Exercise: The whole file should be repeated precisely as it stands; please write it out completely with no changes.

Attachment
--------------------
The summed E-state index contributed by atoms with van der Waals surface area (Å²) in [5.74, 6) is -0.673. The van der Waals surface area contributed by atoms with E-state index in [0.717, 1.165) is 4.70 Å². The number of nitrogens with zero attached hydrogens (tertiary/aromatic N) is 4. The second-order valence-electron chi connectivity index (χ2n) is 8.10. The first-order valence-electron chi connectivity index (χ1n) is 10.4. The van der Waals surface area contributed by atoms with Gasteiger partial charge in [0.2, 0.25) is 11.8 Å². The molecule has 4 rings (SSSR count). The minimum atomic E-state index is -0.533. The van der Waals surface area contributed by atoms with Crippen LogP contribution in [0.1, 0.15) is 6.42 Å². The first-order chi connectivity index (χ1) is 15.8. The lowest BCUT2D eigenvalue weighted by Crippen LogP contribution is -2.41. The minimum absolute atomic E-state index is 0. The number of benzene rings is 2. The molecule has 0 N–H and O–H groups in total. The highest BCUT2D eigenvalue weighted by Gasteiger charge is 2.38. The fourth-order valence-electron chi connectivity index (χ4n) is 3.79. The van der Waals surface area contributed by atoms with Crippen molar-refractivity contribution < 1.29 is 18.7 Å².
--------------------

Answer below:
The summed E-state index contributed by atoms with van der Waals surface area (Å²) in [5.74, 6) is -0.673. The van der Waals surface area contributed by atoms with E-state index in [0.717, 1.165) is 4.70 Å². The number of nitrogens with zero attached hydrogens (tertiary/aromatic N) is 4. The second-order valence-electron chi connectivity index (χ2n) is 8.10. The first-order valence-electron chi connectivity index (χ1n) is 10.4. The van der Waals surface area contributed by atoms with Gasteiger partial charge in [0.2, 0.25) is 11.8 Å². The molecule has 4 rings (SSSR count). The minimum atomic E-state index is -0.533. The van der Waals surface area contributed by atoms with Crippen LogP contribution in [0.1, 0.15) is 6.42 Å². The first-order chi connectivity index (χ1) is 15.8. The lowest BCUT2D eigenvalue weighted by Crippen LogP contribution is -2.41. The minimum absolute atomic E-state index is 0. The number of benzene rings is 2. The molecule has 0 N–H and O–H groups in total. The highest BCUT2D eigenvalue weighted by Gasteiger charge is 2.38. The fourth-order valence-electron chi connectivity index (χ4n) is 3.79. The van der Waals surface area contributed by atoms with Crippen molar-refractivity contribution < 1.29 is 18.7 Å².